The Carlsten Art Gallery is displaying The Veteran Print Project, a collaborative exhibit between University of Wisconsin-Stevens Point student artists and veterans.
Art students from professor Robert Erickson’s spring printmaking class worked with veterans from the First-Year Seminar “Back from the Front: Transition from the Military to Civilian Life” to create pieces for the exhibit.
“It’s a conversation both for the veterans, where they can have their stories be told, but it is also for the art students because many of them, while they may know some veterans, have never actually talked to a veteran about their experiences,” Erickson said.
The FYS course, taught by assistant history lecturer David Chrisinger, is specifically for veterans and focuses on helping acclimate them to campus life and be successful in college. Chrisinger said he had the idea to have students work with artists early on.
“I approached Professor Erickson over winter break last year with this idea, and he was on board right away,” Chrisinger said.
The Veteran Print Project is a Wisconsin-based organization founded by veteran Yvette Pino. Chrisinger met her three years ago and was inspired by the organization. Once he began teaching the course, he thought it was a great opportunity to incorporate The Veteran Print Project at UWSP.
Each veteran from the class was paired with an art student whom they exchanged stories of their time in the military. The printmaking students then recreated the stories in each design they made.
“They were not only testifying to their story but bearing witness to it. There’s something very profound about having experiences filtered through someone else’s lens,” Chrisinger said.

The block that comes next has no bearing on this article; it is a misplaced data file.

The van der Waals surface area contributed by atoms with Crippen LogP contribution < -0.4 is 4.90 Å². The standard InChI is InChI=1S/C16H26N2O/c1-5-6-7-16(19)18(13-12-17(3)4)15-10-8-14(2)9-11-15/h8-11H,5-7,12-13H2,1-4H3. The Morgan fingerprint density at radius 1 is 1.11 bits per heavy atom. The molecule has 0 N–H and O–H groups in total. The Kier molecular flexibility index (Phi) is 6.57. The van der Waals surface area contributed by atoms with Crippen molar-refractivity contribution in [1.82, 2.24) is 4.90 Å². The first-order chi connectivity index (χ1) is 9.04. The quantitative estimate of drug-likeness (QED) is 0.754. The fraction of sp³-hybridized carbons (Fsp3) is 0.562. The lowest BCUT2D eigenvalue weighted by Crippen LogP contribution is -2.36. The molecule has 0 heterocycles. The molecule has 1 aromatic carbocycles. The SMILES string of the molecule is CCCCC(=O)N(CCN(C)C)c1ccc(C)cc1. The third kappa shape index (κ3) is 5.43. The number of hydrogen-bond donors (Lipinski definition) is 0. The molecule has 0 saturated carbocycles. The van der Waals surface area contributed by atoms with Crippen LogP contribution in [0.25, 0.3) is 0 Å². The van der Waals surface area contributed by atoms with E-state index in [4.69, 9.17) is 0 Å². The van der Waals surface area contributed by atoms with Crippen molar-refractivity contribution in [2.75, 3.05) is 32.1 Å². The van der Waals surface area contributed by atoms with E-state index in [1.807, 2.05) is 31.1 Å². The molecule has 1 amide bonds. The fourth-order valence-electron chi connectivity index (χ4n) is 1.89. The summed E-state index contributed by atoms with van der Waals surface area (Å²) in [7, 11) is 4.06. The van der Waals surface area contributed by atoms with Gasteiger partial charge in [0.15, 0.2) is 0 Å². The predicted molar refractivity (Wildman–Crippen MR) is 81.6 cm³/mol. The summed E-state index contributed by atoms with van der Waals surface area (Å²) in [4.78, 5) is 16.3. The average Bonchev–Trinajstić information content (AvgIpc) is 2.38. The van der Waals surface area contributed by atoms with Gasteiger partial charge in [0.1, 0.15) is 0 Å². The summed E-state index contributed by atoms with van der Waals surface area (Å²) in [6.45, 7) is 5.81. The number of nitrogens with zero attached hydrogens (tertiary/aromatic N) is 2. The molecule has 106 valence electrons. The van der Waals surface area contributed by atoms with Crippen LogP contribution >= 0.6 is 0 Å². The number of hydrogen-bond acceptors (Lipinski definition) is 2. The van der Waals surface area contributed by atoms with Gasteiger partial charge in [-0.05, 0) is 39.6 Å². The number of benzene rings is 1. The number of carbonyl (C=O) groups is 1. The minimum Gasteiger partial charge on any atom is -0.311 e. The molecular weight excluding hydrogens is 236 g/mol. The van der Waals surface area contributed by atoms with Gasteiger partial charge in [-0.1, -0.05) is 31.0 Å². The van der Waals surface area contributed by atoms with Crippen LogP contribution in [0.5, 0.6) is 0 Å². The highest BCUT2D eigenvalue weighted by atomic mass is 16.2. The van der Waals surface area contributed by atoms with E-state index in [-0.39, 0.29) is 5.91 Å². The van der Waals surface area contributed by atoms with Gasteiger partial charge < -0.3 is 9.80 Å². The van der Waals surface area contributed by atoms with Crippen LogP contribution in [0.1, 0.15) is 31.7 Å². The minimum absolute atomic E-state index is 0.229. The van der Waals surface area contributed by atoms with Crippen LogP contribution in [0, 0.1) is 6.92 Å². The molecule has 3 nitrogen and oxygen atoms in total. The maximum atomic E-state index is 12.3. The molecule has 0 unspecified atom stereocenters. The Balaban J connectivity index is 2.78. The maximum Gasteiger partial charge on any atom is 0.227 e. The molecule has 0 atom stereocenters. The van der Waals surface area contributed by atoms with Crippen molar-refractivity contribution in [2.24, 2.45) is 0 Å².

The collaboration is beneficial for the student artists and veterans, Chrisinger said, by making the veterans feel a sense of belonging on campus and giving the artists a new perspective on military life.
“It was a very interesting project for me to do. I found that once I applied my method of printmaking to the story, the image unfolded,” said Emily Kuchenbecker, printmaking student.
The Veteran Print Project has been on display throughout the summer and will continue to be until Sept. 14. A closing reception for the exhibit will take place the same day at 4 p.m. and is open to the public.
“I think one of the more rewarding ideas is to see the art students grow. To see them grow like that and to understand something, is incredibly rewarding. It just broadened their world,” Erickson said.
The Carlsten Gallery, located inside the Noel Fine Arts Center, is open Monday through Friday from 10 a.m. to 4 p.m. and Saturday and Sunday from 1-4 p.m. Prints are also on display in the Kenosha Public Museum and Edgewood College in Madison.